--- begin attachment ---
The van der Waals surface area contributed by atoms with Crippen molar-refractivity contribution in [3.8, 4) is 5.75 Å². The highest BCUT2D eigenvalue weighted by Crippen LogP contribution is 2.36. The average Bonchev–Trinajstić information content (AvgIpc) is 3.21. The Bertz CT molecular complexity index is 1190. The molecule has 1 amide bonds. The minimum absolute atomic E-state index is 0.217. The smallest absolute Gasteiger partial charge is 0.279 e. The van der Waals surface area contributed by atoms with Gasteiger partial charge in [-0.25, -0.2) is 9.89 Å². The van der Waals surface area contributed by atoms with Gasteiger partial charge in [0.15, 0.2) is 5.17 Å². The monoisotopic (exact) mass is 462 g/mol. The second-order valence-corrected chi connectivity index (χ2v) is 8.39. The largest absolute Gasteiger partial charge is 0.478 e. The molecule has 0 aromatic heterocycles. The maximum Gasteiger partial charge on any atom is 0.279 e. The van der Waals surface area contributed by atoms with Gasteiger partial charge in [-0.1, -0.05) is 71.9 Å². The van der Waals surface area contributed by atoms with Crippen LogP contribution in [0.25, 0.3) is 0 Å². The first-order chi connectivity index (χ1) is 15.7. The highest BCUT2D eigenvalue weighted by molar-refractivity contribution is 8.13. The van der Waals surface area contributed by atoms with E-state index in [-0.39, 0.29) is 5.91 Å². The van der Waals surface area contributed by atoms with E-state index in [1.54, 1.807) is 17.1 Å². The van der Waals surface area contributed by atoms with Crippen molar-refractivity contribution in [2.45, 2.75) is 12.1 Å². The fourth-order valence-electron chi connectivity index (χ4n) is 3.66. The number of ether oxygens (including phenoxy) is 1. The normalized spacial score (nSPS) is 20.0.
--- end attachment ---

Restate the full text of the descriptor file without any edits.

The van der Waals surface area contributed by atoms with Crippen molar-refractivity contribution in [3.8, 4) is 5.75 Å². The highest BCUT2D eigenvalue weighted by Crippen LogP contribution is 2.36. The average Bonchev–Trinajstić information content (AvgIpc) is 3.21. The Bertz CT molecular complexity index is 1190. The molecule has 1 amide bonds. The minimum absolute atomic E-state index is 0.217. The smallest absolute Gasteiger partial charge is 0.279 e. The van der Waals surface area contributed by atoms with Gasteiger partial charge in [-0.25, -0.2) is 9.89 Å². The van der Waals surface area contributed by atoms with Gasteiger partial charge in [0.15, 0.2) is 5.17 Å². The monoisotopic (exact) mass is 462 g/mol. The second-order valence-corrected chi connectivity index (χ2v) is 8.39. The largest absolute Gasteiger partial charge is 0.478 e. The molecule has 0 aromatic heterocycles. The maximum Gasteiger partial charge on any atom is 0.279 e. The van der Waals surface area contributed by atoms with Gasteiger partial charge in [-0.1, -0.05) is 71.9 Å². The van der Waals surface area contributed by atoms with Crippen LogP contribution in [0.25, 0.3) is 0 Å². The first-order chi connectivity index (χ1) is 15.7. The highest BCUT2D eigenvalue weighted by molar-refractivity contribution is 8.13. The van der Waals surface area contributed by atoms with E-state index in [-0.39, 0.29) is 5.91 Å². The van der Waals surface area contributed by atoms with E-state index in [1.54, 1.807) is 17.1 Å². The van der Waals surface area contributed by atoms with Crippen molar-refractivity contribution in [2.45, 2.75) is 12.1 Å². The fourth-order valence-electron chi connectivity index (χ4n) is 3.66. The number of ether oxygens (including phenoxy) is 1. The normalized spacial score (nSPS) is 20.0.